Once again Houstonians were blessed with beautiful weather for the weekend of the 19th Annual Japan Festival in Hermann Park. In addition to the sunshine, booths offering up Japanese culture and cuisine, local and international entertainers and many dressed in yukata or donning popular Japanese character garb all added to the festive atmosphere.
Appropriately the theme of this year’s festival 和 (Wa) is a character which means harmony, peace and Japan. With the festival opening in March, the one year anniversary of the Great East Japan Earthquake, this year’s festival was seen as a way to honor the victims of the tragedy while at the same time appreciating Houston’s encouragement and support shown to Japan over the past year.
Consul-General Jota Yamamoto of Japan gave welcoming remarks at the Opening Ceremony on Saturday, March 31. (link) He congratulated the Japan Festival Committee and recognized the supporting organizations, most notably the Japan-America Society of Houston. Consul-General Yamamoto announced the 40th year anniversary of the sister-city relationship between Chiba and Houston as well as the Centennial Anniversary of the gifting of cherry blossom trees from Japan to the United States. Consul-General Yamamoto presented the Honorable Mayor Pro Tempore Edward Gonzales with a plaque to the City of Houston in commemoration of the cherry blossom centennial and announced the planned planting of twenty cherry blossom saplings in Hermann Park.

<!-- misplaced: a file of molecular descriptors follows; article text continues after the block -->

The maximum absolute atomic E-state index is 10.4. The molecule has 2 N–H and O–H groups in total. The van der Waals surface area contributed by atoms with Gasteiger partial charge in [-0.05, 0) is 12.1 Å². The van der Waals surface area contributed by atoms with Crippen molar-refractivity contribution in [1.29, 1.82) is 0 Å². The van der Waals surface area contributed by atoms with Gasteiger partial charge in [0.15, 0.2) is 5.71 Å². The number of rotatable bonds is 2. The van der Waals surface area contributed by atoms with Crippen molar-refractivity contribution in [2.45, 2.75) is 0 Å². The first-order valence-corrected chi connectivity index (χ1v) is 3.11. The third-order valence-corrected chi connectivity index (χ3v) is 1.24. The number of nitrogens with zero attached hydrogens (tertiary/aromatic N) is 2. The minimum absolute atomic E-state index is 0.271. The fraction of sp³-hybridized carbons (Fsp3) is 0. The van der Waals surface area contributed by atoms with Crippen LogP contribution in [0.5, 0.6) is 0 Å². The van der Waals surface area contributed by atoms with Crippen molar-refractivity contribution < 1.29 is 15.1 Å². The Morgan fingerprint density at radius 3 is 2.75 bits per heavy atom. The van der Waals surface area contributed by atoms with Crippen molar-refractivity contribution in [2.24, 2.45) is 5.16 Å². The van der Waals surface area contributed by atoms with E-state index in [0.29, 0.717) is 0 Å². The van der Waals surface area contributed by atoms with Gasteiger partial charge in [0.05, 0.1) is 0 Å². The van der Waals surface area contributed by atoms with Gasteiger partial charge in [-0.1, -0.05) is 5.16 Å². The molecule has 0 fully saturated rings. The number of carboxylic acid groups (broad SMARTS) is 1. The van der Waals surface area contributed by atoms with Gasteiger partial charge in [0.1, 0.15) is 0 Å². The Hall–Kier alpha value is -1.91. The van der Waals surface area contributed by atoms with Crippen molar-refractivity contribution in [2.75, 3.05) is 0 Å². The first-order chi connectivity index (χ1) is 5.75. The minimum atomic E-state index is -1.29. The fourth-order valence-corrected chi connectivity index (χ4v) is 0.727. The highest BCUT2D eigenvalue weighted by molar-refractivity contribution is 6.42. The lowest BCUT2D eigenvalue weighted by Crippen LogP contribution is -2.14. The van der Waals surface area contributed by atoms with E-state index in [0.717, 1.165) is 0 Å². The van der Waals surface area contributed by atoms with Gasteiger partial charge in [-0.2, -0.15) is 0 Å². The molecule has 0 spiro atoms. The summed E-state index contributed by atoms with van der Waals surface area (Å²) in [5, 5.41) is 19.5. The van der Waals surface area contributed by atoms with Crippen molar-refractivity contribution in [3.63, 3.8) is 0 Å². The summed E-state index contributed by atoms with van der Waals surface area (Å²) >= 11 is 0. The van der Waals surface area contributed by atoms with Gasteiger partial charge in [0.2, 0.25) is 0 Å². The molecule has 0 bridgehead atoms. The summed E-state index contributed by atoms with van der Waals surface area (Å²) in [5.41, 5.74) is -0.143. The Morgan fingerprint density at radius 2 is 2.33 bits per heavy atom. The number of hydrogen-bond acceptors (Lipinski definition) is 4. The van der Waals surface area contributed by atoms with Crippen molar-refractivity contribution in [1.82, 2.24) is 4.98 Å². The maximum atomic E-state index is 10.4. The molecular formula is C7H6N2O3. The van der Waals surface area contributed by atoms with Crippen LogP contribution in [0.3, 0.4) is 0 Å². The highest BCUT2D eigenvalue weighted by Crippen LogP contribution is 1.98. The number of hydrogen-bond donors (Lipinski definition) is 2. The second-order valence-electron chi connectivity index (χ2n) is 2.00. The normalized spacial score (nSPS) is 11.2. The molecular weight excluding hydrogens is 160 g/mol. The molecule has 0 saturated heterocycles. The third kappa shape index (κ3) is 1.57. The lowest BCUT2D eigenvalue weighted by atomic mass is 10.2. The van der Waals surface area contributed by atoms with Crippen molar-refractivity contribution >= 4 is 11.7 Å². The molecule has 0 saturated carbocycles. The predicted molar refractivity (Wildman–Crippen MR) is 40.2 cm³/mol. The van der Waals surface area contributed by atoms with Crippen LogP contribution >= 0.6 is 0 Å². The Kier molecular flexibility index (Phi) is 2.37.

Highlights on main stage this year included a performance from professional shamisen player, Sho Asano who came to Houston from Tokyo, Japan. On Mr. Asano’s second appearance in Houston, he delighted the audience with his skill playing both traditional folk songs from northern Japan and mixing it up with familiar American tunes including Sing Sing Sing and Deep in the Heart of Texas. The shamisen played by Mr. Asano was made of the pillar of his childhood home which was destroyed by the March earthquake. Hiroko Suehiro, a master calligrapher “sho artist” also traveled from Japan to Houston for the festival. Ms. Suehiro shared with Houstonians her passion for Japanese calligraphy in a live demonstration. Well-loved local groups including Kaminari Taiko and Ryukyukoku Matsuri Daiko also gave spectacular performances.
In addition to main stage performances, festival attendees enjoyed martial arts demonstrations and booths highlighting many aspects of Japanese culture. Ikebana arrangements, origami and paper crafts, Japanese storytelling, face painting and yukata try-on are a few examples. The Houston Chronicle reported that over 25,000 guests attended and Japan-America Society Executive Director Shree Kurlekar declared the festival a huge success.
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